Southern gothic meets urban fantasy meets supernatural horror, Throw Me to the Wolves is a series debut as much about surviving the monsters within as it is conquering those without.
Ten years ago a witch murdered Britta Orchid’s family and turned her into a werewolf. Now the witch has been killed, and rookie cop Aaron Labaye has dragged Britta back to southwestern Louisiana to help him solve the murder.
The bloodthirsty ghost of her brother, a jealous member from her pack, and a former friend with a serious prejudice against wolves all stand to stop Britta as she fights to finally get the truth about that night ten years ago.
As an unseen hand sets events in motion, Britta helps Labaye dig into the murders old and new. But, as she looks harder than ever into her own dark past, Britta will confront more than just her own demons as she fights for peace for herself and for her family. She can’t hide anymore when the past comes back to haunt her, but must instead find her place in a world she’s avoided—and discover what it truly means to be a wolf.
Some evil wants to live forever.
Lindy Ryan is a bestselling and multi-award-winning author-editor-director with numerous titles in development for film/television adaptation. An award-winning professor, Lindy has published two textbooks on visual data analytics as well as numerous papers and chapters. She also writes seasonal romance as Lindy Miller and is the author of the forthcoming books-to-film Renovate My Heart and The Magic Ingredient. Lindy currently serves as a board member for the Independent Book Publishers Association (IBPA) and was named a 2020 Publishers Weekly Star Watch Honoree. She is an active member and staff volunteer for the Horror Writers Association.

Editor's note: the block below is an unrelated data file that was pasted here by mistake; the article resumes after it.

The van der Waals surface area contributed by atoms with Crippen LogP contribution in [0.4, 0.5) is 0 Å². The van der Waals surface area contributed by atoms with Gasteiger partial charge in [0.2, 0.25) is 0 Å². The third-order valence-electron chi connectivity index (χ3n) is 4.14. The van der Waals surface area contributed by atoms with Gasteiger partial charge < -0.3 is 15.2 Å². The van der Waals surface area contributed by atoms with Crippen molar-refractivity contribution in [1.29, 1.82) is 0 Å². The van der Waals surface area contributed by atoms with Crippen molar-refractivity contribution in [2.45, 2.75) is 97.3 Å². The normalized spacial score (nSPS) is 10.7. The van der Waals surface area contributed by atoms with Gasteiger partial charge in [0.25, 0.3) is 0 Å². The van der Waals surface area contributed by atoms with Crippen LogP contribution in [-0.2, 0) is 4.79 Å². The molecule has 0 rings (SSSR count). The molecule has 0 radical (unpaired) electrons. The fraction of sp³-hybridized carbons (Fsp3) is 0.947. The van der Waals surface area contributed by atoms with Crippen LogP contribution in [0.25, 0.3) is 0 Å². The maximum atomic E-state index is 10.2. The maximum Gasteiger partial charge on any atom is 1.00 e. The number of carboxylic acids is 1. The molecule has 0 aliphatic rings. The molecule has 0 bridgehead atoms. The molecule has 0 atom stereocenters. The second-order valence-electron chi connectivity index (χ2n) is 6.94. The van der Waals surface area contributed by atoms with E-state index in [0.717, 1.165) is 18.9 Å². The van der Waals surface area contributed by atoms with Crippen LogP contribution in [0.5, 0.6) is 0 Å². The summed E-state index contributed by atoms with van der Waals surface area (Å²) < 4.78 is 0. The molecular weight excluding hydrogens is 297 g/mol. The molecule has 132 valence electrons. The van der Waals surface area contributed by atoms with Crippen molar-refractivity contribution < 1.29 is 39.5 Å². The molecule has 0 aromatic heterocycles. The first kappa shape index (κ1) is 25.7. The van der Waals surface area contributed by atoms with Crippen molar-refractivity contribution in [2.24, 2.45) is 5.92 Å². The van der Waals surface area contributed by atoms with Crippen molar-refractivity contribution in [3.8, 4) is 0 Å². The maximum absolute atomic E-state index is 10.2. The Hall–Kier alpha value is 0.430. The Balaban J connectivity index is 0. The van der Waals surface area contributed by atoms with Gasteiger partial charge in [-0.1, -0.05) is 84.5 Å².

Christopher Brooks juggles writing and editing with a healthy dose of manual labor around the Pacific Northwest, where he lives with his wife and children. This is his first novel.
My thoughts: this was interesting, I found the method of turning someone into a werewolf unusual, it’s usually a straightforward whoopsie daisy biting thing, but this seemed to have a slightly more complicated edge to it, and they can shift at will – no full moon needed.
I liked Britta, she was an unusual protagonist, tortured and guilt ridden by the murders of her family but angry and ready to kick ass and take names if she had to. Although she really needs to learn how to spot trouble better – neither Alec or Aaron were good people and she just couldn’t see it.
Obviously New Orleans and rural Louisiana are drenched in witchcraft and Southern Gothic vibes, so it would be interesting to see how that works in Britta’s new home in Maine, where it’s a bit more Stephen King, monsters in the night, kind of thing. Do her problems follow her north or can she leave that in the swamps and find a clearer path in the forests?
And what is she going to do about the two useless and manipulative men in her life? Alec is heading home to cause problems there and Aaron clearly needs watching. Britta has just as many complications at the end of the book as she had at the beginning. Just slightly different ones.
*I was kindly gifted a copy of this book in exchange for taking part in the blog tour but all opinions remain my own.